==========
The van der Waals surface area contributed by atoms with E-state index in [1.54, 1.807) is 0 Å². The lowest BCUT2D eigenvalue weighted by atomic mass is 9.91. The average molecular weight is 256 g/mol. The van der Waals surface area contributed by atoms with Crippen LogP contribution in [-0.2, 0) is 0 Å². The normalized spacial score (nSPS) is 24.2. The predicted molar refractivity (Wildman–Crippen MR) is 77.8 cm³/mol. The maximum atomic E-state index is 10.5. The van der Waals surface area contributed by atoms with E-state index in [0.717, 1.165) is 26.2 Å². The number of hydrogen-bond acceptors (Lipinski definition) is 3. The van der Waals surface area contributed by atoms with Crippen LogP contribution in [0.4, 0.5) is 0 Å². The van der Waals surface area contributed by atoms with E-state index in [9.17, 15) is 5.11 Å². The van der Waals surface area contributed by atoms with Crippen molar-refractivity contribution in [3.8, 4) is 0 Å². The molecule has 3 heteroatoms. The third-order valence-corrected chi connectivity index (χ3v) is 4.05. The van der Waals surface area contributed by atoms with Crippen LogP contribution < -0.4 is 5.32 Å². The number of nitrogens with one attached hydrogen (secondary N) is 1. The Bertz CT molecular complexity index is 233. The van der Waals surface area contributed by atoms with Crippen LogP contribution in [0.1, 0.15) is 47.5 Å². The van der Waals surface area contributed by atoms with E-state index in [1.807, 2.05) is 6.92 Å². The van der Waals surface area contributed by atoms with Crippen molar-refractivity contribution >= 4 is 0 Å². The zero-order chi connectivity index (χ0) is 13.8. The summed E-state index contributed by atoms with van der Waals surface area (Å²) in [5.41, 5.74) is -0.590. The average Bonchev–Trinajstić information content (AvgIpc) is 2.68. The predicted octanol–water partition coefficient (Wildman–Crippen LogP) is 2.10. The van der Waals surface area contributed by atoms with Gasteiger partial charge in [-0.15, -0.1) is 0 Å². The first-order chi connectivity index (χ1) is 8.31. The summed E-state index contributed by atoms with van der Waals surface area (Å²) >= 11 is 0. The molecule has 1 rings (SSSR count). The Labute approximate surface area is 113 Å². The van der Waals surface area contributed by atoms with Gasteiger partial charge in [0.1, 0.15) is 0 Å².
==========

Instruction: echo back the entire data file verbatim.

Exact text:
The van der Waals surface area contributed by atoms with E-state index in [1.54, 1.807) is 0 Å². The lowest BCUT2D eigenvalue weighted by atomic mass is 9.91. The average molecular weight is 256 g/mol. The van der Waals surface area contributed by atoms with Crippen LogP contribution in [-0.2, 0) is 0 Å². The normalized spacial score (nSPS) is 24.2. The predicted molar refractivity (Wildman–Crippen MR) is 77.8 cm³/mol. The maximum atomic E-state index is 10.5. The van der Waals surface area contributed by atoms with E-state index in [0.717, 1.165) is 26.2 Å². The number of hydrogen-bond acceptors (Lipinski definition) is 3. The van der Waals surface area contributed by atoms with Crippen LogP contribution in [0.4, 0.5) is 0 Å². The van der Waals surface area contributed by atoms with E-state index in [9.17, 15) is 5.11 Å². The van der Waals surface area contributed by atoms with Crippen molar-refractivity contribution in [3.8, 4) is 0 Å². The molecule has 3 heteroatoms. The third-order valence-corrected chi connectivity index (χ3v) is 4.05. The van der Waals surface area contributed by atoms with Crippen LogP contribution < -0.4 is 5.32 Å². The number of nitrogens with one attached hydrogen (secondary N) is 1. The Bertz CT molecular complexity index is 233. The van der Waals surface area contributed by atoms with Crippen LogP contribution in [0.1, 0.15) is 47.5 Å². The van der Waals surface area contributed by atoms with E-state index in [1.807, 2.05) is 6.92 Å². The van der Waals surface area contributed by atoms with Crippen molar-refractivity contribution >= 4 is 0 Å². The zero-order chi connectivity index (χ0) is 13.8. The summed E-state index contributed by atoms with van der Waals surface area (Å²) in [5.41, 5.74) is -0.590. The average Bonchev–Trinajstić information content (AvgIpc) is 2.68. The predicted octanol–water partition coefficient (Wildman–Crippen LogP) is 2.10. The van der Waals surface area contributed by atoms with Gasteiger partial charge in [-0.15, -0.1) is 0 Å². The first-order chi connectivity index (χ1) is 8.31. The summed E-state index contributed by atoms with van der Waals surface area (Å²) >= 11 is 0. The molecule has 1 rings (SSSR count). The Labute approximate surface area is 113 Å². The van der Waals surface area contributed by atoms with Gasteiger partial charge in [0.1, 0.15) is 0 Å².